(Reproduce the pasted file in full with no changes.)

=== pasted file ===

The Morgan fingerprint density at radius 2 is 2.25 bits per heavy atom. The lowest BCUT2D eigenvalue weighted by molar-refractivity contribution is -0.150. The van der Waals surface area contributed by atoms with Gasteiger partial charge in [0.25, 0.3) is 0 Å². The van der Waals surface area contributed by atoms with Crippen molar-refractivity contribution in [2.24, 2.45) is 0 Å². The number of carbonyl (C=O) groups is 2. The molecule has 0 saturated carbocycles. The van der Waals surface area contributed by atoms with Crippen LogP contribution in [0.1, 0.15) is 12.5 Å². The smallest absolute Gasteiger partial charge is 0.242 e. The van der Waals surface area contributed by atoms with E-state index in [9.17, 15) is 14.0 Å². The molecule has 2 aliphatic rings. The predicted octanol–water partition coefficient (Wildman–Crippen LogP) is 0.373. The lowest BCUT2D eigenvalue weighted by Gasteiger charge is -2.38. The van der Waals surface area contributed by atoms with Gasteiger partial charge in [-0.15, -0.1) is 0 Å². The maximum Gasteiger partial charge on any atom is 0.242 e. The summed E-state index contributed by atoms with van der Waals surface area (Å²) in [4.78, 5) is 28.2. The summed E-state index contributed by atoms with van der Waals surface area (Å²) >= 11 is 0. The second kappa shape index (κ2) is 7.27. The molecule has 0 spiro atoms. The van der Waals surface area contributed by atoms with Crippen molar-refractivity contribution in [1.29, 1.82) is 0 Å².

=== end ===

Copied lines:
The Morgan fingerprint density at radius 2 is 2.25 bits per heavy atom. The lowest BCUT2D eigenvalue weighted by molar-refractivity contribution is -0.150. The van der Waals surface area contributed by atoms with Gasteiger partial charge in [0.25, 0.3) is 0 Å². The van der Waals surface area contributed by atoms with Crippen molar-refractivity contribution in [2.24, 2.45) is 0 Å². The number of carbonyl (C=O) groups is 2. The molecule has 0 saturated carbocycles. The van der Waals surface area contributed by atoms with Crippen LogP contribution in [0.1, 0.15) is 12.5 Å². The smallest absolute Gasteiger partial charge is 0.242 e. The van der Waals surface area contributed by atoms with E-state index in [9.17, 15) is 14.0 Å². The molecule has 2 aliphatic rings. The predicted octanol–water partition coefficient (Wildman–Crippen LogP) is 0.373. The lowest BCUT2D eigenvalue weighted by Gasteiger charge is -2.38. The van der Waals surface area contributed by atoms with Gasteiger partial charge in [-0.15, -0.1) is 0 Å². The maximum Gasteiger partial charge on any atom is 0.242 e. The summed E-state index contributed by atoms with van der Waals surface area (Å²) in [4.78, 5) is 28.2. The summed E-state index contributed by atoms with van der Waals surface area (Å²) >= 11 is 0. The second kappa shape index (κ2) is 7.27. The molecule has 0 spiro atoms. The van der Waals surface area contributed by atoms with Crippen molar-refractivity contribution in [1.29, 1.82) is 0 Å².